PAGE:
Wednesday, January 11, 2006

Torah, meet the Web: Placing limits on 24/7

By Bob Tedeschi

Story last modified Mon Jan 09 06:21:00 PST 2006

And on the seventh day, online retailers rested. At least some of them.

Consumers have grown to expect around-the-clock pampering from Internet merchants, who have been pushed by rivals to offer customer service even on weekends and to remedy site glitches immediately, no matter when they happen.

But this trend is being bucked by some electronic retailers--many with religiously observant owners and executives who leave their sites up and running on their Sabbath, but do not complete orders, work on the site or otherwise do anything to help customers. And despite an increasingly competitive environment and ever more demanding customers, they say their businesses have not suffered.

"I actually think we've gained," said Shmuel Gniwisch, chief executive of, a privately held online jeweler in Montreal. "Customers know if they need something they can wait until Sunday when we're open, and people at the company have the chance to recharge and come back stronger."

Gniwisch, who is also a nonpracticing rabbi, says that the company shuts down completely for 25 hours starting Friday evening before sunset, when the Jewish Sabbath begins. During busy periods, customer service representatives, warehouse workers and some technology employees go back to work on Saturday evening when the Sabbath ends.

When visitors call customer service during's day off, they receive a message saying that the company is closed and will return their messages Sunday. also responds to e-mail messages on Sunday.

The site has yet to encounter a major breakdown on Friday evenings or Saturdays, but if it does, its technology systems are set to display an error message on the home page, asking customers to return later. Should smaller technological hiccups occur, the company "contacts any customers who were affected and makes sure they're happy," Gniwisch said.

"My customer service managers are always telling me to find a way to stay up on Saturday by outsourcing," he added. "But I think it's more important when the people around you see you practice what you preach. It changes your relationship with your employees."

Shoppers can still browse the site and even order goods from Friday to Saturday evening, but those orders are not processed until Sunday, because Jewish law forbids such business activities on the Sabbath.

Since the company has always followed this policy, it is difficult to say whether it has hurt sales, but's revenues do not appear to be suffering. Gniwisch said that the site's sales jumped by 97 percent last year, after 73 percent growth in 2004. (He would not disclose actual revenue.)

Other companies have gone to similar lengths to observe the Jewish Sabbath. Abraham Steinberg, director of online marketing for Adorama, which sells photographic supplies on the Web and in its Manhattan store, said that the company sometimes sold goods through eBay but had to be careful not to schedule auctions to end on the Sabbath, because a transaction technically occurs the moment bidding closes.

Jewish eBay sellers who observe the Sabbath and have eBay stores, Steinberg said, often use "vacation settings" that de-list products on the Sabbath.

One uncharted area for Internet merchants who observe the Jewish Sabbath is online marketing. After all, Google and other shopping engines post advertisements constantly, and they charge the sites each time someone clicks on their ads. Steinberg said that sites typically pay for the ads in aggregate--and not on the Sabbath--but that Jewish scholars had not yet studied the matter thoroughly.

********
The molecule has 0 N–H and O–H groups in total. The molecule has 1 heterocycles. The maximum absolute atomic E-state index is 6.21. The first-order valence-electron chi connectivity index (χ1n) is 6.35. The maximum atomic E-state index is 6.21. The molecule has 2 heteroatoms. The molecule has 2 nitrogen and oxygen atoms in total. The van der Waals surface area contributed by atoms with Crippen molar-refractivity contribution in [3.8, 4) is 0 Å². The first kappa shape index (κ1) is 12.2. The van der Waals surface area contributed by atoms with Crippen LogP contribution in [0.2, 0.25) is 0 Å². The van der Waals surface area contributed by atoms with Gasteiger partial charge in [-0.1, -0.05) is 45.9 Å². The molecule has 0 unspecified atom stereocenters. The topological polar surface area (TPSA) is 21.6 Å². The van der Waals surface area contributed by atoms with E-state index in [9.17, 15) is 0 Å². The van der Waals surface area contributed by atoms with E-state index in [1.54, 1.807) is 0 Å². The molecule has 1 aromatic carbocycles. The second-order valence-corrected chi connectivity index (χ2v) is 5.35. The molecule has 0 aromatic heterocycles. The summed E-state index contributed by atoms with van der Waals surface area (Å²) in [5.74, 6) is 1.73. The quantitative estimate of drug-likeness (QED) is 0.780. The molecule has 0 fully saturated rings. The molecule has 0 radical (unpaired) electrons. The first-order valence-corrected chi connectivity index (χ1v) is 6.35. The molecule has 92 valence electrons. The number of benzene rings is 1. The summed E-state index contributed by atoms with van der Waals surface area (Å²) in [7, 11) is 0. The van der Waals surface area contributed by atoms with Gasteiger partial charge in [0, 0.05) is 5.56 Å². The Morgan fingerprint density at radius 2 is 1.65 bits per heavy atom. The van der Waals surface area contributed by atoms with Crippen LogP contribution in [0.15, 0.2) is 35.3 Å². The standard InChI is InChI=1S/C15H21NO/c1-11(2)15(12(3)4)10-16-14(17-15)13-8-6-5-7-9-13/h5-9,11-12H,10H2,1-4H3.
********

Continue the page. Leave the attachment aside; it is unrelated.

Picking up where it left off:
"We had one of the foremost rabbis come to our business and sit here from 3 to 7 p.m., going through our entire sales cycle to determine what's permissible and what isn't," Steinberg said. "There isn't a 'one size fits all' approach."

Followers of other faiths confront similar issues with their online operations. Douglas Phillips, president of the Vision Forum, a catalog and online retailer in San Antonio, is a Christian who says he manages the company "by biblical principles." He forbids employees to work on Sunday and does not allow the site's technology systems to complete orders on Sunday.

"Granted, it's fair to say that a large percentage of our base is Christian-oriented customers, who don't tend to complain you're not open on Sunday," Phillips said, "but we probably do lose some customers because of this."

Still, Phillips said, company sales increased 10 percent last year, to roughly $5.5 million. "Especially in the fourth quarter, when people are cramming to buy things at the last minute, this policy really seems crazy," he said. "But we think that if we honor God on this point, the Lord blesses us."

At the same time, many investors behave differently, knowing that a company may be losing customers to 24/7-minded competitors on the weekends. Gniwisch of said he was considering venture capital financing - a move that could put his company on the road toward a public share offering and possibly jeopardize his work-free Sabbath policy.

"When you bring in venture investors the whole situation changes," Gniwisch said. "Depending on the investors, they'd probably allow us to keep things the same. But when you go public, you become much more of a minority and things change."

Gniwisch said that Jewish businesses can operate on the Sabbath if they are also owned by non-Jewish partners, provided the owners follow certain guidelines.

"As long as I own 100 percent of the company, we'll keep to the letter of the law 100 percent," he said. "But as the company grows and new partners join, we'll look at the law again and act based on it."

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